Following the plenary session, there were parallel sessions on the different working groups on rights and local governance, namely the Rights to Information, Education, Employment and Food Security, and Access to Justice. I attended the RTI session, in which some interesting suggestions came up on how Panchayats can improve transparency and proactive disclosure of records in their villages. One suggestion was that one day in the week could be designated when all the Panchayat records would be made available freely for anyone t o come and inspect. Nikhil Dey of MKSS cited the example of Delhi where this practice has been successfully implemented for the PDS records. Another suggestion was to designate a day in a month when a ‘local secretariat’ would be conducted where representatives of government department would come to the Panchayat office with the current records pertaining to the village, which would be open for inspection by anyone in the village. Steps like these, it was felt, would not only improve the transparency and ease of access of information, but also consolidate the importance of the Panchayat as an institution, as it requires the bureaucrats from higher levels of government to come there and be answerable every month.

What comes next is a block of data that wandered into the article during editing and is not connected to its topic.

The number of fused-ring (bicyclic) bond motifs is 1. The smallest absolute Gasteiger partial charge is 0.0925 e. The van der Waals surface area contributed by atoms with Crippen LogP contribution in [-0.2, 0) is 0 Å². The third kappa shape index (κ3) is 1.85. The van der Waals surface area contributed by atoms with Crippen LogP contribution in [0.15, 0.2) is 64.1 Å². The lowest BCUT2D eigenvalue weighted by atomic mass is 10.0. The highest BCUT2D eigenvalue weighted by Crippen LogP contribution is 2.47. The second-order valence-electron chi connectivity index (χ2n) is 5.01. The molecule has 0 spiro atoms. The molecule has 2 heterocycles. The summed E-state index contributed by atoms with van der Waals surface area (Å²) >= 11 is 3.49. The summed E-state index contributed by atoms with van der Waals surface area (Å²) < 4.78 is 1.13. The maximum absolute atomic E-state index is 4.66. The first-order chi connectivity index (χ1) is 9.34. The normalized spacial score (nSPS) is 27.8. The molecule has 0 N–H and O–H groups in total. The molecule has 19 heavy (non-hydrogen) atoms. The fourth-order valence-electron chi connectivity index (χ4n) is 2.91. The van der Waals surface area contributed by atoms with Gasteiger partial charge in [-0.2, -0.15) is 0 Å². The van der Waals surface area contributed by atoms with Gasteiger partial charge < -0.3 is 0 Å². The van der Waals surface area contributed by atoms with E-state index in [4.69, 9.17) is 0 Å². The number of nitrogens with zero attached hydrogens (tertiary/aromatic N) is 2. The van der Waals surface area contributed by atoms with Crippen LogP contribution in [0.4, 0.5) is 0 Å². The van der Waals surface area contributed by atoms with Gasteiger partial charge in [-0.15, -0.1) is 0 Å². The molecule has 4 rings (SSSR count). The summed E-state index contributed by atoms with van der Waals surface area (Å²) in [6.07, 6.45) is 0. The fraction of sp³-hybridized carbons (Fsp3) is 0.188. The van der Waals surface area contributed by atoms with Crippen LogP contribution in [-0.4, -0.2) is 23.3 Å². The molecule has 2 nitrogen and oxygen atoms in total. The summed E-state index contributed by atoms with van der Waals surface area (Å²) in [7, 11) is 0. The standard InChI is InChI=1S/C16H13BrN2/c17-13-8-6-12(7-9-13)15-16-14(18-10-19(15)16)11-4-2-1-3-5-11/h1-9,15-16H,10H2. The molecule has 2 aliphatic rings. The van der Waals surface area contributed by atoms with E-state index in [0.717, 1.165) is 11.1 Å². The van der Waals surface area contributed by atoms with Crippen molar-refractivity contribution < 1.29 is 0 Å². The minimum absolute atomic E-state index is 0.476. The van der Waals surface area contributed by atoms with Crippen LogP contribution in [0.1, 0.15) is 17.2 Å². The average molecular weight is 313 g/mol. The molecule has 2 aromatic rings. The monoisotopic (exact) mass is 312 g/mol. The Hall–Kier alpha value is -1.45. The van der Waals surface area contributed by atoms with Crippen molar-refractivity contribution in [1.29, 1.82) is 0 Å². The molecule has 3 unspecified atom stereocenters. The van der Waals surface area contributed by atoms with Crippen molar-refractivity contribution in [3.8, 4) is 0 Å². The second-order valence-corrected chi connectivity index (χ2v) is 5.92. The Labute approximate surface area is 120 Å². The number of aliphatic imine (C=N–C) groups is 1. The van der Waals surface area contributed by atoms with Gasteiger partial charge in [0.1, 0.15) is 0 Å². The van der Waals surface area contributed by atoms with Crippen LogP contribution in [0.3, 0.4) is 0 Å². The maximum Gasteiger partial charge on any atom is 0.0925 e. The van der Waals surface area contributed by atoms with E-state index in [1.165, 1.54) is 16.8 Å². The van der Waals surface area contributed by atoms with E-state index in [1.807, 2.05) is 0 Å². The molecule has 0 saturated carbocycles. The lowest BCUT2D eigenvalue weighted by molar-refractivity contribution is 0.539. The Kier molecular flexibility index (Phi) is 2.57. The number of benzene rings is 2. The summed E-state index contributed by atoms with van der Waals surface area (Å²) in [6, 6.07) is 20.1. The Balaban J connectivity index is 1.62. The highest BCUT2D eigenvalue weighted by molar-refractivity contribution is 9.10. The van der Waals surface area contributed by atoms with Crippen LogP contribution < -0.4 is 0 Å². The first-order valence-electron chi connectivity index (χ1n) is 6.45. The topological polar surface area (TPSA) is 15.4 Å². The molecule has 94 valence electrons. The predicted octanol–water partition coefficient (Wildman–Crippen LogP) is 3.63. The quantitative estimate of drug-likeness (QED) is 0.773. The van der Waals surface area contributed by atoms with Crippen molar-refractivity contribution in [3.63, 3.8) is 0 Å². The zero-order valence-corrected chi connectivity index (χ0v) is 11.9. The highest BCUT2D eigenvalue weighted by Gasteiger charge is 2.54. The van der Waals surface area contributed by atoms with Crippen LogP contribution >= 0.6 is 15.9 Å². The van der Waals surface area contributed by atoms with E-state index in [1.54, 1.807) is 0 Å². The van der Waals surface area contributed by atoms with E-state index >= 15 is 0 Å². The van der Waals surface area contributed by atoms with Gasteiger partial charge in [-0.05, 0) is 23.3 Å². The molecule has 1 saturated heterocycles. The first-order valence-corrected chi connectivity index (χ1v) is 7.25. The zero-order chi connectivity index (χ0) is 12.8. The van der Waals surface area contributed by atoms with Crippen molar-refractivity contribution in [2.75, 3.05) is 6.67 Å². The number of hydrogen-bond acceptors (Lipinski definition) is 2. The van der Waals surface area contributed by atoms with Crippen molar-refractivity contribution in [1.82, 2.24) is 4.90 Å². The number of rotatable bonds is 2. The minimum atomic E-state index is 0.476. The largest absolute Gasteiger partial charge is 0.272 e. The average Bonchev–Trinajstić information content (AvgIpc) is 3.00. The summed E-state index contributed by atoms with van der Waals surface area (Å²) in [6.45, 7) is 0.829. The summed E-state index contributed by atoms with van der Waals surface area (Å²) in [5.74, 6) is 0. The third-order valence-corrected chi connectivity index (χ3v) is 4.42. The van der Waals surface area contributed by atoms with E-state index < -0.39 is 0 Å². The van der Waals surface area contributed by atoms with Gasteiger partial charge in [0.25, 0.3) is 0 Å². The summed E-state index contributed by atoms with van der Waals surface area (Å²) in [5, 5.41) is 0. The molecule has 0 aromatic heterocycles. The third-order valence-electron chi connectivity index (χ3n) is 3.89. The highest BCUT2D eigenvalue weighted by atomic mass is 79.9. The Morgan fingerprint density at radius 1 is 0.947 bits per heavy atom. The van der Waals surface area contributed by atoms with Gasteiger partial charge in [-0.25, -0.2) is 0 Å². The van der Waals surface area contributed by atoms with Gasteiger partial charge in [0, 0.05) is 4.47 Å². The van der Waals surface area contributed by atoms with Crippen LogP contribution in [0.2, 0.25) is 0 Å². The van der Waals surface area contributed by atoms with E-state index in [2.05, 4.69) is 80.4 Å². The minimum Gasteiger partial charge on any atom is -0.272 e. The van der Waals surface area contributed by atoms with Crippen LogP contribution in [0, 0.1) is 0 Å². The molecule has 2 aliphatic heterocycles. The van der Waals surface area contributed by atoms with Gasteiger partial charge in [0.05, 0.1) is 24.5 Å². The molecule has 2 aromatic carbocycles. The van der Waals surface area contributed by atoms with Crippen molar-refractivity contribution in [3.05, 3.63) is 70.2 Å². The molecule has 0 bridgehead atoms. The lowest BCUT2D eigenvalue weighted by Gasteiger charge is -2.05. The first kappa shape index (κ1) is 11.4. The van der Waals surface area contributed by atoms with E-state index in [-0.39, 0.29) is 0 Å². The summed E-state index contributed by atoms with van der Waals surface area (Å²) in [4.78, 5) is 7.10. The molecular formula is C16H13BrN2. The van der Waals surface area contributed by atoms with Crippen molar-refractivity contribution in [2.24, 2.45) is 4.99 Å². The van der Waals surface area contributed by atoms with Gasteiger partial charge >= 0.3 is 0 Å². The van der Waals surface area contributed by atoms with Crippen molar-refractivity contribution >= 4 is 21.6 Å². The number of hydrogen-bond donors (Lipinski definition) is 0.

Day 2 had sessions where we got a chance to hear from the elected representatives from different states about their experiences of running a government at the local level. There were also women representatives from Goa, Kerala, Madhya Pradesh and Tamil Nadu. Among other things, many Sarpanches spoke about their desire for public service which motivated them to contest the elections, and their everyday experience of being in office. They also spoke about the difficulties of dealing with the bureaucrats at the higher levels. Day 2 also had presentations by members on selected themes of decentralization like ‘Land, Water and Empowerment’, ‘Urban Governance’ and ‘Local Governance – the Way Forward’.
An interesting feature of Day 2 was the ‘Knowledge Mela’, which was a highly interactive way of learning from experiences. Members could walk around 6-10 tables and meet Resource Persons to network with and understand themes/topics that he/she was presenting. The themes ranged from gender equity in Panchayats, teaching local governance as an academic subject in higher education to climate change and local governance and capacity building through technology. There was also some discussion on how to take the Decentralization Community forward, and how to decentralize the decentralization community itself, so that there was greater ownership and diversity of voices from the local levels.
Forums such as these provide an important opportunity where policymakers, elected representatives and practitioners from local level, researchers and academics share a common platform. This enables a rich discussion full of perspectives from different stakeholders in governance, especially the practitioner perspective from the field. The 73rd and 74th Amendments may have set in motion the possibility of making governance meaningful at the local levels, but it is through deliberations and learnings from forums such as these that we can keep the momentum of reform going, so that local government is not just an electoral reality but also a substantive, capable, and responsive government for the citizens.
Bala Posani is Senior Research Analyst at Accountability Initiative